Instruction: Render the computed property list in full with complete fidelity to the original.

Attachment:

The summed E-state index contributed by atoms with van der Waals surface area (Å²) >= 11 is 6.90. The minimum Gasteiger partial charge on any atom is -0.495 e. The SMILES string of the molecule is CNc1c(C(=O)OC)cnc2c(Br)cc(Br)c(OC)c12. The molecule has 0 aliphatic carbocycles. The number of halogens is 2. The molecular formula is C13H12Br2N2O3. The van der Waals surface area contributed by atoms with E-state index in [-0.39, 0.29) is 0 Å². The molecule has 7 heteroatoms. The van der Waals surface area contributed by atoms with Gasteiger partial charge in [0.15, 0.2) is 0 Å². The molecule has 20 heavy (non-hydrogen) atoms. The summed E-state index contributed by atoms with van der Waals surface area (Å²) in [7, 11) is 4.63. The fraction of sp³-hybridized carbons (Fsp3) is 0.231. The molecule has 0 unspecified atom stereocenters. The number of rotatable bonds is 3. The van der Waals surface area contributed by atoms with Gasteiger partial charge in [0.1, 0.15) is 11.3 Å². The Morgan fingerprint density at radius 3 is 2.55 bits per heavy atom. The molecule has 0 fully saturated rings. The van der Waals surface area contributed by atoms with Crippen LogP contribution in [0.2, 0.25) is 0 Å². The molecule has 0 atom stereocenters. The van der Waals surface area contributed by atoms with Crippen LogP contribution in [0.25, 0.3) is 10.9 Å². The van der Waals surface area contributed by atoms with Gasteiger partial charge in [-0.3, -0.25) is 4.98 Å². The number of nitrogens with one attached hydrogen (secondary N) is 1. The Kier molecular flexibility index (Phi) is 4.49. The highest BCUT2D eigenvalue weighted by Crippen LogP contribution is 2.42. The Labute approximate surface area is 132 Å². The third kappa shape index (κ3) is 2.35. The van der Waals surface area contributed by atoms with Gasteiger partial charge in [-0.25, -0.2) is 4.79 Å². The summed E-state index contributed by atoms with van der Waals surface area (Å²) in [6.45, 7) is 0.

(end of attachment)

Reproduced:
The summed E-state index contributed by atoms with van der Waals surface area (Å²) >= 11 is 6.90. The minimum Gasteiger partial charge on any atom is -0.495 e. The SMILES string of the molecule is CNc1c(C(=O)OC)cnc2c(Br)cc(Br)c(OC)c12. The molecule has 0 aliphatic carbocycles. The number of halogens is 2. The molecular formula is C13H12Br2N2O3. The van der Waals surface area contributed by atoms with E-state index in [-0.39, 0.29) is 0 Å². The molecule has 7 heteroatoms. The van der Waals surface area contributed by atoms with Gasteiger partial charge in [0.15, 0.2) is 0 Å². The molecule has 20 heavy (non-hydrogen) atoms. The summed E-state index contributed by atoms with van der Waals surface area (Å²) in [7, 11) is 4.63. The fraction of sp³-hybridized carbons (Fsp3) is 0.231. The molecule has 0 unspecified atom stereocenters. The number of rotatable bonds is 3. The van der Waals surface area contributed by atoms with Gasteiger partial charge in [0.1, 0.15) is 11.3 Å². The Morgan fingerprint density at radius 3 is 2.55 bits per heavy atom. The molecule has 0 fully saturated rings. The van der Waals surface area contributed by atoms with Crippen LogP contribution in [0.2, 0.25) is 0 Å². The molecule has 0 atom stereocenters. The van der Waals surface area contributed by atoms with Crippen LogP contribution in [0.25, 0.3) is 10.9 Å². The van der Waals surface area contributed by atoms with Gasteiger partial charge in [-0.3, -0.25) is 4.98 Å². The number of nitrogens with one attached hydrogen (secondary N) is 1. The Kier molecular flexibility index (Phi) is 4.49. The highest BCUT2D eigenvalue weighted by Crippen LogP contribution is 2.42. The Labute approximate surface area is 132 Å². The third kappa shape index (κ3) is 2.35. The van der Waals surface area contributed by atoms with Gasteiger partial charge in [-0.25, -0.2) is 4.79 Å². The summed E-state index contributed by atoms with van der Waals surface area (Å²) in [6.45, 7) is 0.